Chicago-based Melkbelly is a noise-rock family band, composed of Miranda Winters, her husband Bart Winters, his brother Liam Winters, and close friend James Wentzel. Their 2017 full-length debut, “Nothing Valley”, is simultaneously sludgy and jagged, all angular guitar lines and dark fuzz. It’s sometimes hard to make out exactly what Miranda is sing-talking through the haze, but her delivery carries more than enough power on its own, careening from melodic to frenzied as she barks and whines over the calculated din. You’re going to want to be near the front for this one, and get ready to sweat.

You’ll dig this if you like: Sonic Youth, The Breeders, art school experimental punk 


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Common Holly

Sunday / Main Stage
12:00 PM

by Jessica Mindrum

It's not too often that I find an artist where after hearing just one song I know I'm in for it. But I was when I first heard Common Holly after her song "Lullaby" from her debut full-length "Playing House" popped up on my Discover Weekly playlist on Spotify. One line in particular stayed with me: "So if you give me your bad words, I'll take them quietly/They show me your pain, not a reflection of me." That profound human insight is something Common Holly shows throughout her entire record, in concise lines that make the world around you feel that much clearer. Her writing is then paired with instrumentation that ultimately creates a melancholy that is heart-wrenching but so addicting. She opens up the festival on Sunday--don't miss her.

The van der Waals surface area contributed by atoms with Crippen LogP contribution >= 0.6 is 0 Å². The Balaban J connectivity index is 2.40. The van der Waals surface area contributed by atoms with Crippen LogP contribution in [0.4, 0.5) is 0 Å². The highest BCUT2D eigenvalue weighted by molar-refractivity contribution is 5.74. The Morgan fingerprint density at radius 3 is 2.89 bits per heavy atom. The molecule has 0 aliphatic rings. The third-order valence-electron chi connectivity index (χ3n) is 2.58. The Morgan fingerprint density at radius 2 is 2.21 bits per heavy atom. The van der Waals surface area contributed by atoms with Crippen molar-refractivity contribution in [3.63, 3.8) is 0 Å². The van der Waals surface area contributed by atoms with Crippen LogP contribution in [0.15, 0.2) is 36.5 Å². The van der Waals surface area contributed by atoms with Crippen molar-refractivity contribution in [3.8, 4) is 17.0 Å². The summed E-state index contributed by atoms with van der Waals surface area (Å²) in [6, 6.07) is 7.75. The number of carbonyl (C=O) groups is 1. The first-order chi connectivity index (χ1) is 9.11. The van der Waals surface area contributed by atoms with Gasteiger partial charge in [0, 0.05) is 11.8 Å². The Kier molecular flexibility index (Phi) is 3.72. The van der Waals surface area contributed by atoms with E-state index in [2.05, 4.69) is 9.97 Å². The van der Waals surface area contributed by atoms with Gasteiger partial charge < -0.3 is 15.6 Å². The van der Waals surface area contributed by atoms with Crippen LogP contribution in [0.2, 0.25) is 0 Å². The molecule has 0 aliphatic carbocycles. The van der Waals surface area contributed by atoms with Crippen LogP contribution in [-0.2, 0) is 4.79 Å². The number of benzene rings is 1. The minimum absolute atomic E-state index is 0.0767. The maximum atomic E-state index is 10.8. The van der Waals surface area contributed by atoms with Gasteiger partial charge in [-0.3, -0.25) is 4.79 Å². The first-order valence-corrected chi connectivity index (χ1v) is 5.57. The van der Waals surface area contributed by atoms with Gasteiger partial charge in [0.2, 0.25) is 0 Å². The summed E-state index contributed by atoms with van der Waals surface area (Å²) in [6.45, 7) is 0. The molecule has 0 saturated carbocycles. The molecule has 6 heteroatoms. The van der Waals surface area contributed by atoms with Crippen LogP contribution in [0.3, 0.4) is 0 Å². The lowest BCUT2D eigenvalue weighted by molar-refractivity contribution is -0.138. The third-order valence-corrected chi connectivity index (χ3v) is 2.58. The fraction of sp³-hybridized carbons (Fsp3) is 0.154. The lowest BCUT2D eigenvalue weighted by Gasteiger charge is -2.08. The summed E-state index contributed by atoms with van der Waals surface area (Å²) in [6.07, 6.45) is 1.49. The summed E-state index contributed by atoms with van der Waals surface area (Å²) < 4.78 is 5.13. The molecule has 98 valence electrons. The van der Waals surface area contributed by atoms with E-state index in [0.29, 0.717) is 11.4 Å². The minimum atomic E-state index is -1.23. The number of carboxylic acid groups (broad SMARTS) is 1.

You'll dig if you like: Julien Baker, Phoebe Bridgers, Half Waif, Lucy Dacus, Big Thief 


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Major Murphy

Sunday / Main Stage
12:50 PM

by Genevieve Kane

Major Murphy is a trio from Grand Rapids that just released their much anticipated debut album, No. 1. Major Murphy has accumulated a following since the drop of their first EP Future Release backin 2015. It was a year later when they melted our minds with the single Mary, released in 2017. Major Murphy once again claimed a spot in our hearts and Spotify libraries. Their lyrics are melancholy, yet the songs themselves are dreamy and upbeat. You can tell that Major Murphy took their time crafting the album, the result of which is a very beautiful and honest repertoire of songs that are painfully relatable.